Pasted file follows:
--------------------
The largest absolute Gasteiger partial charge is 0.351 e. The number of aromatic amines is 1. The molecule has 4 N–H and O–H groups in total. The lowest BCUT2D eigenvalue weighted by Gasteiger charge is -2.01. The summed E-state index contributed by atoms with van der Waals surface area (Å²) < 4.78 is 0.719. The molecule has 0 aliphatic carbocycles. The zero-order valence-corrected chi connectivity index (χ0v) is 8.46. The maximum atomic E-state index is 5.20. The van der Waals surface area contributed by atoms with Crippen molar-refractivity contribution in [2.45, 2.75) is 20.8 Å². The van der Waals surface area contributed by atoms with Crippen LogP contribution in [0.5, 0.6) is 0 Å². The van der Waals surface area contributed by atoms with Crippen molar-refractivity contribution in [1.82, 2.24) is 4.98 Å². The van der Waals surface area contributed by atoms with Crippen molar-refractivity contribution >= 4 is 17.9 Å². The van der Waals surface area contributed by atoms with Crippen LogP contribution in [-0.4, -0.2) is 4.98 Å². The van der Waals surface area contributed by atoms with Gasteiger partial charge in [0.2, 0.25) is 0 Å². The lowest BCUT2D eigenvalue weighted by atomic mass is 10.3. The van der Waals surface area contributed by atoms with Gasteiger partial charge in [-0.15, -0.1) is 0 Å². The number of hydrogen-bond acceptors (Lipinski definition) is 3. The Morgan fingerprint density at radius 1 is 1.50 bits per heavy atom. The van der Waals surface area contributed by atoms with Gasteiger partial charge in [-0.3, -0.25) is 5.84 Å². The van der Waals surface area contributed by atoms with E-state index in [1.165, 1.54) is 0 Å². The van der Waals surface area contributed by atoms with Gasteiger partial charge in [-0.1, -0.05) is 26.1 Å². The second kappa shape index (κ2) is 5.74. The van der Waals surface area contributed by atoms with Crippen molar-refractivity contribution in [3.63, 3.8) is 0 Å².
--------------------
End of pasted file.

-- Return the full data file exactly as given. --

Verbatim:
The largest absolute Gasteiger partial charge is 0.351 e. The number of aromatic amines is 1. The molecule has 4 N–H and O–H groups in total. The lowest BCUT2D eigenvalue weighted by Gasteiger charge is -2.01. The summed E-state index contributed by atoms with van der Waals surface area (Å²) < 4.78 is 0.719. The molecule has 0 aliphatic carbocycles. The zero-order valence-corrected chi connectivity index (χ0v) is 8.46. The maximum atomic E-state index is 5.20. The van der Waals surface area contributed by atoms with Crippen molar-refractivity contribution in [2.45, 2.75) is 20.8 Å². The van der Waals surface area contributed by atoms with Crippen LogP contribution in [0.5, 0.6) is 0 Å². The van der Waals surface area contributed by atoms with Crippen molar-refractivity contribution in [1.82, 2.24) is 4.98 Å². The van der Waals surface area contributed by atoms with Crippen molar-refractivity contribution >= 4 is 17.9 Å². The van der Waals surface area contributed by atoms with Crippen LogP contribution in [-0.4, -0.2) is 4.98 Å². The van der Waals surface area contributed by atoms with Gasteiger partial charge in [0.2, 0.25) is 0 Å². The lowest BCUT2D eigenvalue weighted by atomic mass is 10.3. The van der Waals surface area contributed by atoms with Gasteiger partial charge in [-0.15, -0.1) is 0 Å². The number of hydrogen-bond acceptors (Lipinski definition) is 3. The Morgan fingerprint density at radius 1 is 1.50 bits per heavy atom. The van der Waals surface area contributed by atoms with Gasteiger partial charge in [-0.3, -0.25) is 5.84 Å². The van der Waals surface area contributed by atoms with E-state index in [1.165, 1.54) is 0 Å². The van der Waals surface area contributed by atoms with Gasteiger partial charge in [-0.1, -0.05) is 26.1 Å². The second kappa shape index (κ2) is 5.74. The van der Waals surface area contributed by atoms with Crippen molar-refractivity contribution in [3.63, 3.8) is 0 Å².